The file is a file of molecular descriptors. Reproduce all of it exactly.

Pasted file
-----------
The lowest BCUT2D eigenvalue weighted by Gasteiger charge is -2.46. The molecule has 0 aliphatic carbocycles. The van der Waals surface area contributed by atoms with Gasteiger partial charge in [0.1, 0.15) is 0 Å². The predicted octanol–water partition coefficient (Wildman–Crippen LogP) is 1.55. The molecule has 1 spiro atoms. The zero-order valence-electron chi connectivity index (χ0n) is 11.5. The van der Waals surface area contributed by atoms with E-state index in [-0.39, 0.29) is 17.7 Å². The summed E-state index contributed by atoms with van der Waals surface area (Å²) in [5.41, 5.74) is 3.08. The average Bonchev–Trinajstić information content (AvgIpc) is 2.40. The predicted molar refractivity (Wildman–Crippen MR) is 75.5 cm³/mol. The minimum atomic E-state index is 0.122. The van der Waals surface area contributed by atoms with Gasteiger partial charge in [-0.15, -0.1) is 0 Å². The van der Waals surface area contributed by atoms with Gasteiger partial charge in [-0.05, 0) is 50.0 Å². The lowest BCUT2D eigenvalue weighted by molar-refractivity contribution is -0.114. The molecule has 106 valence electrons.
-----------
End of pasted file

The lowest BCUT2D eigenvalue weighted by Gasteiger charge is -2.46. The molecule has 0 aliphatic carbocycles. The van der Waals surface area contributed by atoms with Gasteiger partial charge in [0.1, 0.15) is 0 Å². The predicted octanol–water partition coefficient (Wildman–Crippen LogP) is 1.55. The molecule has 1 spiro atoms. The zero-order valence-electron chi connectivity index (χ0n) is 11.5. The van der Waals surface area contributed by atoms with E-state index in [-0.39, 0.29) is 17.7 Å². The summed E-state index contributed by atoms with van der Waals surface area (Å²) in [5.41, 5.74) is 3.08. The average Bonchev–Trinajstić information content (AvgIpc) is 2.40. The predicted molar refractivity (Wildman–Crippen MR) is 75.5 cm³/mol. The minimum atomic E-state index is 0.122. The van der Waals surface area contributed by atoms with Gasteiger partial charge in [-0.15, -0.1) is 0 Å². The van der Waals surface area contributed by atoms with Gasteiger partial charge in [-0.05, 0) is 50.0 Å². The lowest BCUT2D eigenvalue weighted by molar-refractivity contribution is -0.114. The molecule has 106 valence electrons.